The game data has to be written RAW to the SD card. That’s an easy task using my RS232 transfer tool but it does become a problem when the data doesn’t compress well or runs into megabyte quantities. Sending small amounts of data to the SD card down the RS232 link doesn’t slow down the workflow for most cases. Transfer speed to the TBBlue 2A dev board is the same for both SRAM and SD card.
So far, 6 megabytes has been allocated for the main game data WAD which should be enough for now. MANSION.WAD is currently 1.5 megabytes but there are also ROOMS.WAD at 22 megabytes and PCM.WAD at 32 megabytes. Transfer time for MANSION.WAD from PC to SD card is around one minute, but it only needs to be refreshed when I add a new batch of assets. The room WAD takes around seven minutes to send. I only refresh the SD card room data a couple of times a week so it’s not a deal-breaker.
PCM.WAD was finalised early on in the project as audio doesn’t compress well so it’s a job for the faster Windows hosted USB SD card image writing tools. I did plan ahead and coded a command-line tool to gather all of the data for the project to build the multi-partition .IMG file for times when I need to do a full SD card refresh.
I finally have an optimal storage/transfer solution to move the conversion forward as the game is a huge data gobbler!
As I coded the main menu, I needed to write the control device driver so to speak. I think most gamers will be happy with my decision to allow you to redefine all keys and joystick directions/buttons.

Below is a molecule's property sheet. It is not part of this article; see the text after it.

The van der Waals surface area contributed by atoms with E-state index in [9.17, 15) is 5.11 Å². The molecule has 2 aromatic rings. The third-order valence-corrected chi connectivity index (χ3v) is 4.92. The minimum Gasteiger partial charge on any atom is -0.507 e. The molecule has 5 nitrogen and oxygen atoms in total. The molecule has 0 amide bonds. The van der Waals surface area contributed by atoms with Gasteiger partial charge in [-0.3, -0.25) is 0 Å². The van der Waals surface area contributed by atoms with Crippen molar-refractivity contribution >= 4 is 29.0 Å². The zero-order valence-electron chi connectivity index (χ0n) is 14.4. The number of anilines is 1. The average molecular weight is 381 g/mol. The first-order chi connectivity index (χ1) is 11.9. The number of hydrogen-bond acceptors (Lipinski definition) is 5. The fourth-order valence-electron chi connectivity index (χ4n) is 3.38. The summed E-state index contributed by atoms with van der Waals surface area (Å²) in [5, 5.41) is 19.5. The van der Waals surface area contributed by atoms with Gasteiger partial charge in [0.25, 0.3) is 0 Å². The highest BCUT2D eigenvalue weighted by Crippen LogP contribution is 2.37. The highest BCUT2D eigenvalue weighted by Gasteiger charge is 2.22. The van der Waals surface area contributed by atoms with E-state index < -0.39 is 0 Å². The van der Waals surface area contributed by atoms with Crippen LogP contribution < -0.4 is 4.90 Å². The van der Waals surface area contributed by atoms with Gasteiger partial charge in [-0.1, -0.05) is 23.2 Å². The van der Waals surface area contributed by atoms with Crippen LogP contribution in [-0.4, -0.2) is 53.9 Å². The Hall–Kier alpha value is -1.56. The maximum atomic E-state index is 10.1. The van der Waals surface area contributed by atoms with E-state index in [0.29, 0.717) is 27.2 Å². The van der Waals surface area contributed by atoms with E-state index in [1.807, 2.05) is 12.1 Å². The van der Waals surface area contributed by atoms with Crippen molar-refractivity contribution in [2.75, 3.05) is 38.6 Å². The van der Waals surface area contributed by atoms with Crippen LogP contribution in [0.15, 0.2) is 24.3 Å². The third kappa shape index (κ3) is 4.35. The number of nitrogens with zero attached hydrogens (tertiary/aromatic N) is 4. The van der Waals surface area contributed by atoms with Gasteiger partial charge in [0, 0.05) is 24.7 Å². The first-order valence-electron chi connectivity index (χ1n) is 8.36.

I prefer North-West as UP and South-East as DOWN. It would be rather unfair to force that compass orientation on other gamers, so you can redefine the joystick/joypad directions to match your own tastes.
Melkhior’s Mansion requires two buttons so if you use a single-button button joystick, you can choose the pickup/drop key which would be the space bar. There’s also a pause key. All inputs are fully configurable.
I’m getting very close now to starting the game sprite/isometric engine stage of the conversion. I prefer to build solid foundations for my projects and that does take time.
The WAD file system has allowed me to claim back most of the memory I had wasted as the front end can be dumped when the game is running. I linked up the main menu to test the module loading and it worked perfectly. I was able to start the game from the front end and return back to the main menu after reloading the front end WAD.
KevB aka 9bitcolor.